I have no doubt that Mary Jane by Jessica Anya Blau will be in my list of Top Books of this year. I started reading this book as I set off on a train journey down to London last Friday, and finished it as I arrived back at my home station that same night. Half of the book on the outward journey, the remaining part on my way home. 

The reader is expertly transported to 1970s Baltimore, during a hazy sunny Summer, mixing with a complex and colourful set of characters who will steal their heart. I was entranced as Mary Jane, a fourteen year old girl who has led a sheltered and protected life within a wealthy neighbourhood discovers that life, and family, are far more than keeping the house clean, the cupboards stocked and food on the table for the man of the house. She finds that there's more to music and singing than church songs and showtime bands and she realises that it's OK to be yourself, to wear your shorts above the knee and to shout and raise your voice. It's OK to love and to be loved. 

Mary Jane's parents are pleased when she gets a job as a summer nanny for Dr Cone and his wife. She will care for young Izzy Cone.  After all, he's a doctor, what could go wrong? When Mary Jane arrives at their house it is the total chaos and the noise that shocks her at first. There is 'stuff' everywhere, and every family member seems to SHOUT. However, she also discovers that this doesn't mean that they are a bad, or uncaring, it just means that they are different.

Over the summer Mary Jane grows so much. Whilst bringing a little order and structure into the Cone household is a great thing, she is also able to explore her own self. She sees things, and hears things that shock her at first. There's no way she can let her parents know about the teeny-tiny shorts she wears when she's at the Cones' place; her mother cannot be allowed to discover that sometimes Izzy doesn't bathe or wash her hair for days; and she can never ever mention the fact that Dr Cone's latest patient has moved in. A rock-star heroin addict and his superstar TV actress wife would be the very last people on earth that Mary Jane would be allowed to mix with.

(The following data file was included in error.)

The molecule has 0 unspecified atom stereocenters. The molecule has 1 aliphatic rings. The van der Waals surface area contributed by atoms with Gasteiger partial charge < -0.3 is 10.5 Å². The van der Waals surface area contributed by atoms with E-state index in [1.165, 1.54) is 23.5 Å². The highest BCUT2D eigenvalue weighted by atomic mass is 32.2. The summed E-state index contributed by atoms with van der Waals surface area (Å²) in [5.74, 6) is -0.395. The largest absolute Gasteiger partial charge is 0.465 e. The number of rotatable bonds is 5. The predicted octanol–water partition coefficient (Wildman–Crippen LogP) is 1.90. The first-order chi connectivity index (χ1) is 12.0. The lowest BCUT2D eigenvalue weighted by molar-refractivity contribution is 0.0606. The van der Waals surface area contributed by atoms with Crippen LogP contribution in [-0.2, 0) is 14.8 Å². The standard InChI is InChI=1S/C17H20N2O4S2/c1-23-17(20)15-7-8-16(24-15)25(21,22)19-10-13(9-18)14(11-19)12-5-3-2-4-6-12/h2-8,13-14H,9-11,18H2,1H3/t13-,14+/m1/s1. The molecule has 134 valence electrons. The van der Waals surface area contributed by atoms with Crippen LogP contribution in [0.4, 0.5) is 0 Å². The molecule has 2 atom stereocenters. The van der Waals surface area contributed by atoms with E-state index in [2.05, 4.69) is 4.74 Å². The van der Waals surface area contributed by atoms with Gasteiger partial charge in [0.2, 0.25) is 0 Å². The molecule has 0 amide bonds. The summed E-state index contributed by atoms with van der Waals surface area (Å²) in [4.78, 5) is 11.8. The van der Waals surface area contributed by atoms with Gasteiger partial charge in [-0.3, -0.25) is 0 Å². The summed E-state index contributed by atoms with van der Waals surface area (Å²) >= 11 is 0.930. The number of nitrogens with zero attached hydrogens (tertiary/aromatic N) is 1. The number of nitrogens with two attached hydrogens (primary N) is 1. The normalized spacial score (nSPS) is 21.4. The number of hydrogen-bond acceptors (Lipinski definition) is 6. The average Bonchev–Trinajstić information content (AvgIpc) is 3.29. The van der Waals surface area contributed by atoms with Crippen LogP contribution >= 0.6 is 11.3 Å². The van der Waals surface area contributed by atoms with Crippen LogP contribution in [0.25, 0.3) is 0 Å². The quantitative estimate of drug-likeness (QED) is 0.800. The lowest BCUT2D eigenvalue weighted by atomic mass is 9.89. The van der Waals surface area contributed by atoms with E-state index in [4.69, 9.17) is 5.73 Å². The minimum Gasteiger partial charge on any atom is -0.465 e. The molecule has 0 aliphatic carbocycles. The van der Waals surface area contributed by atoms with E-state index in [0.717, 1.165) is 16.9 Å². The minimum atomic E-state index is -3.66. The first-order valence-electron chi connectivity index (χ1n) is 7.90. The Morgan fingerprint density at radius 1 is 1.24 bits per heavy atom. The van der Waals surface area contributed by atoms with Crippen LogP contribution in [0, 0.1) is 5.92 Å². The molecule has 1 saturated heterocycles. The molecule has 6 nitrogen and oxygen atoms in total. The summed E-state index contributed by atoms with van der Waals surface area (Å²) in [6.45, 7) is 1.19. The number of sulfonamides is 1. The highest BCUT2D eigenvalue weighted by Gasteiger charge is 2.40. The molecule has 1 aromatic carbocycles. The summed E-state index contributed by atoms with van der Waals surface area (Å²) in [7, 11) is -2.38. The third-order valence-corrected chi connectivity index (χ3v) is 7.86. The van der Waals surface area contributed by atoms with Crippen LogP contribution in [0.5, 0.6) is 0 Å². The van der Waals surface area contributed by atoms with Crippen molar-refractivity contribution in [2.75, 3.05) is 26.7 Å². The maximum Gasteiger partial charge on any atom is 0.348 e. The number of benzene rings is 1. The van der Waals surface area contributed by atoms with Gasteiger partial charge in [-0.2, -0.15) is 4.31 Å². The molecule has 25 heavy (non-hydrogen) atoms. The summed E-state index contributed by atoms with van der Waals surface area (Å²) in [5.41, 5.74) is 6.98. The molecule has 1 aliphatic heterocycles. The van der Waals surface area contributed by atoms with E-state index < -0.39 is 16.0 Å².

However Mary Jane both learns and she teaches. Her ability to create a decent meal and keep order in the house, her willingness to overlook the occasional naked body and her overwhelming love for Izzy make her invaluable, but she also becomes one of the family. She teaches them about structure, they teach her about love and about the world outside of the streets and church that she's known all of her life. 

This is a beautiful and wonderful novel and I adored every page. I loved Mary Jane's journey, her innocence and trust, her growth and her questions. It was most certainly a two way street though as Mary Jane taught the adults so much too. Theirs was such an equal relationship, it was joyful to watch unravel. 

The author touches on social issues throughout the novel, with US politics getting a mention and Mary Jane's sudden realisation that whilst she's known the Black staff at her parents' country club for most of her life, they are treated differently to her, and she questions that. It's a difficult thing for Mary Jane to realise; the bias and prejudice around her that her parents have no qualms about and she becomes braver as the summer goes on, asking awkward questions of her parents who, in the past, she has trusted to treat her and others in the right way. 

Full of sunshine, love, music and utter joy, Mary Jane is a stunning read that I would highly recommend. 


Jessica Anya Blau is the author of US bestselling novel The Summer of Naked Swim Parties and
three other critically acclaimed novels, most recently The Trouble With Lexie. 

Her novels have been recommended and featured on CNN, NPR, The Today Show and in Vanity Fair, Cosmo, O Magazine, and many other US magazines and newspapers.

Twitter @JessicaAnyaBlau

Instagram @jessicaanyablau

www.jessicaanyablau.com








Launched in January 2014, Harper360 is HarperCollins’ successful international
publishing programme.

Harper360 UK provides a strong and harmonious global distribution across all genres and formats from HarperCollins global companies in the US, Canada, Australia, New Zealand and India. Harper360 authors include Jessica Simpson, Curtis Jackson (50 Cent), Cicely Tyson, David Mamet, Donna Hay, Mark Manson, Gary Vaynerchuck, Mina Lima and Julie Murphy.

Twitter @Harper360UK







Monday, 14 June 2021